During the last nine years of his scientific training, Colin
W. Garvie never set foot in a chemistry department. But after
graduate and postdoc work in biophysics departments at the University
of Leeds and Johns Hopkins University,
respectively, Garvie accepted a faculty job in a place he wouldn't
necessarily have expected: the chemistry and biochemistry department
at the University of Maryland, Baltimore
County. "As a crystallographer interested in probing protein-DNA
interactions, I feel very much at home here," he says.
| RIGHT FIT
Garvie, a crystallographer who learned the ropes in biophysics
departments, has found a niche in the chemistry and biochemistry
department at the University of Maryland, Baltimore County.
Thanks in part to an increased emphasis on interdisciplinary
work, a number of chemistry departments have opened their doors
to those trained in other fields. Andy
Berglund, now an assistant professor of chemistry at the University
of Oregon, didn't originally go looking for a job in chemistry.
After graduate work in biochemistry at Brandeis
University, he had his eye on a job in a biology or biochemistry
department. But when he applied to Oregon's biology department,
they asked whether he'd consider a job opening in their chemistry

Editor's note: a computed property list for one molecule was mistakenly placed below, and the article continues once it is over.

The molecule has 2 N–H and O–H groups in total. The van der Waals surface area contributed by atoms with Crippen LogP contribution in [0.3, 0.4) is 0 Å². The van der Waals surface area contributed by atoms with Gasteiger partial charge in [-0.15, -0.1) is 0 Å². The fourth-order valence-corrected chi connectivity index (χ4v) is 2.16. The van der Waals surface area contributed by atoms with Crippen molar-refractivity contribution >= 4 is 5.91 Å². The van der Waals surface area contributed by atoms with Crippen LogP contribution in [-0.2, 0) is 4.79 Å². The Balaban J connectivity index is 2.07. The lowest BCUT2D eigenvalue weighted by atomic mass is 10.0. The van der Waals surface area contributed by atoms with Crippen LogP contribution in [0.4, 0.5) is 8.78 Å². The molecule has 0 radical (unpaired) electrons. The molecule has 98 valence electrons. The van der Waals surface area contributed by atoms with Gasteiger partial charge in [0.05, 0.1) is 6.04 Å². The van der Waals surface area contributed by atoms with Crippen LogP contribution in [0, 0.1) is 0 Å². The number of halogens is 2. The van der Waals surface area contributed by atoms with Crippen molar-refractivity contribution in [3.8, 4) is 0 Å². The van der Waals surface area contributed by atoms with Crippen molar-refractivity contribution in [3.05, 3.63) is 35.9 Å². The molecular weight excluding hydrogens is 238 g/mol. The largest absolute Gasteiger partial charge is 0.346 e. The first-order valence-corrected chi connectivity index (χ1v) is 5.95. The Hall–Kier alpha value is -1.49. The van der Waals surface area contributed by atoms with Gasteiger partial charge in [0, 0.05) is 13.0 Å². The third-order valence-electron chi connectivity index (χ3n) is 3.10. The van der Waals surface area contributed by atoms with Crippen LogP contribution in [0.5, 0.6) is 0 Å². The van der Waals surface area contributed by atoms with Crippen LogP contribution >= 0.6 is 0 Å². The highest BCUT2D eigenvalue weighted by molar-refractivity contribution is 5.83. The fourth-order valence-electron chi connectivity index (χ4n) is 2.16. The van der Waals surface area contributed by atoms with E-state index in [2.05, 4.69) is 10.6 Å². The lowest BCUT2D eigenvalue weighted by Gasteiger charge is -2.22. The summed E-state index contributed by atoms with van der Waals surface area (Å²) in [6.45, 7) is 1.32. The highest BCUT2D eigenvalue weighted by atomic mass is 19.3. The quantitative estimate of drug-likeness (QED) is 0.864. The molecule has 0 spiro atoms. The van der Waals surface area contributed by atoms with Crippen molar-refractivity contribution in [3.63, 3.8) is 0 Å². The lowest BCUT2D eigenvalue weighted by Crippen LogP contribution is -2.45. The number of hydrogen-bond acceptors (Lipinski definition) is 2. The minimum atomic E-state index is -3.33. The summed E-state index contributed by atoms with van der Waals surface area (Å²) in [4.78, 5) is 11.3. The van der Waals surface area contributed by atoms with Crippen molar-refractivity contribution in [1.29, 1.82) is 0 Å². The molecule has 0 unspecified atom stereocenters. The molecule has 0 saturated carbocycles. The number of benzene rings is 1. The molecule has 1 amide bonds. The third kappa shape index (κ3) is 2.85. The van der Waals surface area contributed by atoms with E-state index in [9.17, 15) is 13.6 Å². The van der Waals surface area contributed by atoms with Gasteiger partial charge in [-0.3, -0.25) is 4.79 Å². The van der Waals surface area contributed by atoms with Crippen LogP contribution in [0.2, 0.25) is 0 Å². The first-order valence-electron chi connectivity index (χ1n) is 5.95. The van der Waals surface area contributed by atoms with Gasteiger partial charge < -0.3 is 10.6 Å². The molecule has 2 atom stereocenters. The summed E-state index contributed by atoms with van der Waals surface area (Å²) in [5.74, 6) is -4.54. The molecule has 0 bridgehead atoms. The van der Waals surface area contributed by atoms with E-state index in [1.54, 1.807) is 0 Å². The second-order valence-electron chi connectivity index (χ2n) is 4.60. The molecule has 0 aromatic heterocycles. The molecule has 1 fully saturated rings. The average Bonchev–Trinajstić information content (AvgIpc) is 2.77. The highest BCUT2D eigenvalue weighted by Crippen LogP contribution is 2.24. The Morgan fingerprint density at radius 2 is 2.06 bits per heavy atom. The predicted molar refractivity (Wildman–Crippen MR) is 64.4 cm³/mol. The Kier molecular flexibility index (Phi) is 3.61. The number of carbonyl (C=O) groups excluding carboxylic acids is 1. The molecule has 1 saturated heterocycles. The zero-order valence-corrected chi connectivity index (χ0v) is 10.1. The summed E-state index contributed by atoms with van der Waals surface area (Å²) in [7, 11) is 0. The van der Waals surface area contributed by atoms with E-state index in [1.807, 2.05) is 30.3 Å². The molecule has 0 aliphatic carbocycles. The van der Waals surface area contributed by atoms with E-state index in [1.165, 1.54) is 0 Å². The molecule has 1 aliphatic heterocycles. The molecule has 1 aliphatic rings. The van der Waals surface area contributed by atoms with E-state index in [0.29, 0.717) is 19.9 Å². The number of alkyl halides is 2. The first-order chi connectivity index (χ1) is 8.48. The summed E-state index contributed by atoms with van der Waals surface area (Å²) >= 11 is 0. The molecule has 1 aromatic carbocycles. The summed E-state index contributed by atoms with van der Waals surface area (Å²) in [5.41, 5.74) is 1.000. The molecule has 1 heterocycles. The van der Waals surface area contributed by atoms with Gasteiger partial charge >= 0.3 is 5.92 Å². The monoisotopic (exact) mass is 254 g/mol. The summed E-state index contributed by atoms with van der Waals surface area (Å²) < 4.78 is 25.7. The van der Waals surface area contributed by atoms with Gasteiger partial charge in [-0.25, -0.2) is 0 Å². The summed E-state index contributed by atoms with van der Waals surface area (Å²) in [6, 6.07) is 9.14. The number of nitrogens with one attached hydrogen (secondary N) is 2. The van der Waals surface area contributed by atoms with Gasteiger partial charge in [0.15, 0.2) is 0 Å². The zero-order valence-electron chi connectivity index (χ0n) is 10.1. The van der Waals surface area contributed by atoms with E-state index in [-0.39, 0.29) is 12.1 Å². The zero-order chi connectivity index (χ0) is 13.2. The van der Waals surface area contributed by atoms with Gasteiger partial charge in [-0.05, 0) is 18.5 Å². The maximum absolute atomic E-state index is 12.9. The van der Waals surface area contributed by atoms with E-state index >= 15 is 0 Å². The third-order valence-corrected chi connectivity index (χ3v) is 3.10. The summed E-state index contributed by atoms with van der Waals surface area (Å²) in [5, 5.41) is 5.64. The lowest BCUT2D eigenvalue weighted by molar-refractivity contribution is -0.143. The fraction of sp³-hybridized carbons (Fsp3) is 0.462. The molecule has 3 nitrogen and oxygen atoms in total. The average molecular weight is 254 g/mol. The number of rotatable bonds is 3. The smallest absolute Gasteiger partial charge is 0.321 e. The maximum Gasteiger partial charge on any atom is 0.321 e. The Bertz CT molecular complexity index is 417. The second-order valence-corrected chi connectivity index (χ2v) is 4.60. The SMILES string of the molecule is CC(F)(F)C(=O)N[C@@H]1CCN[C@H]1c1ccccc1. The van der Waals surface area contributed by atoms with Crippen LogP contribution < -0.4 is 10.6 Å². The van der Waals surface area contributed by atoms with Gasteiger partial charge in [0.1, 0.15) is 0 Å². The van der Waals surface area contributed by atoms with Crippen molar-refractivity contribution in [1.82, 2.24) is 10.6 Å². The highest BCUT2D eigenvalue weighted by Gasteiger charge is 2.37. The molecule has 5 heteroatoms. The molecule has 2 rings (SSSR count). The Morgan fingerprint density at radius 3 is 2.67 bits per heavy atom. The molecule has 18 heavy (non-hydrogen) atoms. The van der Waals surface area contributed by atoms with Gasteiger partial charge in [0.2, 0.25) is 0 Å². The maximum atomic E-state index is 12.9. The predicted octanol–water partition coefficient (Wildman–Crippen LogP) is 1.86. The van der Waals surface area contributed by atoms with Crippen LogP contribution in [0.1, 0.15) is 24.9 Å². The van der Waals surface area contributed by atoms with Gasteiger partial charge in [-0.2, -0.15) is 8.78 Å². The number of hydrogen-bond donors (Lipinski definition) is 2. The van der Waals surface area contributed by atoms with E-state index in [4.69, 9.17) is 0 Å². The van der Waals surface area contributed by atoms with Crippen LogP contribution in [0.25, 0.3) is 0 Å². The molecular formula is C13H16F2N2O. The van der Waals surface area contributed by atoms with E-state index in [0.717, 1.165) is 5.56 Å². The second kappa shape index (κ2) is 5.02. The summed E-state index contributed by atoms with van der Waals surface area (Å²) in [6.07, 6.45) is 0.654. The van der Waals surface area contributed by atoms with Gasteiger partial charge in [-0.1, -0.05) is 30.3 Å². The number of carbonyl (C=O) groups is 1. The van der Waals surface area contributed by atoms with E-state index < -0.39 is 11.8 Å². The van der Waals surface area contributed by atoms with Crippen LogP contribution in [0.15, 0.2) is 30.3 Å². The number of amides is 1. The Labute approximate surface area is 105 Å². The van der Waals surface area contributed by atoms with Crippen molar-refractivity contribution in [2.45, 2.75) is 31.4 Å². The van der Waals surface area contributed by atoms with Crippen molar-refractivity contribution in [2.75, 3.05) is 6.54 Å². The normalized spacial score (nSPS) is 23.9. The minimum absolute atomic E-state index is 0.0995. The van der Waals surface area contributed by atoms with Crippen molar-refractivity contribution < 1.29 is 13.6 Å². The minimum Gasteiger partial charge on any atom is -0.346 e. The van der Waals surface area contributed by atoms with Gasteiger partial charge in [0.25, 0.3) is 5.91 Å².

department, too. "I still identify myself as a biochemist, but
the chemistry department at Oregon is a perfect fit for my interests
in the biochemistry of RNA splicing," Berglund says.
never even thought about applying to a chemistry department. With
a Ph.D. in condensed matter physics and linear optics from UC
Berkeley and postdoc experience in biophysics, Zhuang figured
that she'd make her home in a physics or biology department. Then
Harvard's department of
chemistry and chemical biology invited her to apply. "Physics
and biology departments were natural choices for me. Chemistry
was not so straightforward," she says. But Harvard's interest
in her work inspired Zhuang to apply to other chemistry departments.
"In the end, I decided that I enjoyed talking to chemists immensely."
Now at Harvard, Zhuang is developing methods to track individual
molecules and particles in live cells.
Zhuang will teach general chemistry for the first time this
spring. She's a little nervous, but no more so than when she taught
classes in advanced biophysics and statistical mechanics in her
first two years at Harvard. Both Garvie and Berglund say that
they, too, were initially leery about teaching chemistry courses.
"I had to relearn a lot of things to teach general chemistry,"
Berglund says. "But that's true of nearly all young faculty, regardless
of their background."